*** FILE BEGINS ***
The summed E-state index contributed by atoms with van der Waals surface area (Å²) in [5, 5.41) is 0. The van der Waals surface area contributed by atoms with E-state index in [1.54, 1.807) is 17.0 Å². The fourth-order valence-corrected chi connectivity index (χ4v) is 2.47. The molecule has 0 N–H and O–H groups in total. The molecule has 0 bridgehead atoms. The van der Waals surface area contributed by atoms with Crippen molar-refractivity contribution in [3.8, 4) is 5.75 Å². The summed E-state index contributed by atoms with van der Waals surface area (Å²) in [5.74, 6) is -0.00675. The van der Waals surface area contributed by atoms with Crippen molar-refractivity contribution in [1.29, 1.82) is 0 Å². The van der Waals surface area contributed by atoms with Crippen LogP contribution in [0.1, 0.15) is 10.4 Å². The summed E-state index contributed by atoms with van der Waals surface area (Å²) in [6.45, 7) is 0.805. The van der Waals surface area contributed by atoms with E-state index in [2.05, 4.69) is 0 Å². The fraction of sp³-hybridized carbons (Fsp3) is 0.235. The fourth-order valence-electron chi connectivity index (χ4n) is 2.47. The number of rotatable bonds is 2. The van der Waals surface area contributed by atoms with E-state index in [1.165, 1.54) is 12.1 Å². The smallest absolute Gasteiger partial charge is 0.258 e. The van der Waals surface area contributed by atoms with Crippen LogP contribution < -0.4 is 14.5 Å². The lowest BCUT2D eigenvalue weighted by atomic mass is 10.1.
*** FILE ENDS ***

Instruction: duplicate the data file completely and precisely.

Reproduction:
The summed E-state index contributed by atoms with van der Waals surface area (Å²) in [5, 5.41) is 0. The van der Waals surface area contributed by atoms with E-state index in [1.54, 1.807) is 17.0 Å². The fourth-order valence-corrected chi connectivity index (χ4v) is 2.47. The molecule has 0 N–H and O–H groups in total. The molecule has 0 bridgehead atoms. The van der Waals surface area contributed by atoms with Crippen molar-refractivity contribution in [3.8, 4) is 5.75 Å². The summed E-state index contributed by atoms with van der Waals surface area (Å²) in [5.74, 6) is -0.00675. The van der Waals surface area contributed by atoms with Crippen molar-refractivity contribution in [1.29, 1.82) is 0 Å². The van der Waals surface area contributed by atoms with Crippen LogP contribution in [0.1, 0.15) is 10.4 Å². The summed E-state index contributed by atoms with van der Waals surface area (Å²) in [6.45, 7) is 0.805. The van der Waals surface area contributed by atoms with E-state index in [2.05, 4.69) is 0 Å². The fraction of sp³-hybridized carbons (Fsp3) is 0.235. The fourth-order valence-electron chi connectivity index (χ4n) is 2.47. The number of rotatable bonds is 2. The van der Waals surface area contributed by atoms with E-state index in [1.165, 1.54) is 12.1 Å². The smallest absolute Gasteiger partial charge is 0.258 e. The van der Waals surface area contributed by atoms with Crippen LogP contribution < -0.4 is 14.5 Å². The lowest BCUT2D eigenvalue weighted by atomic mass is 10.1.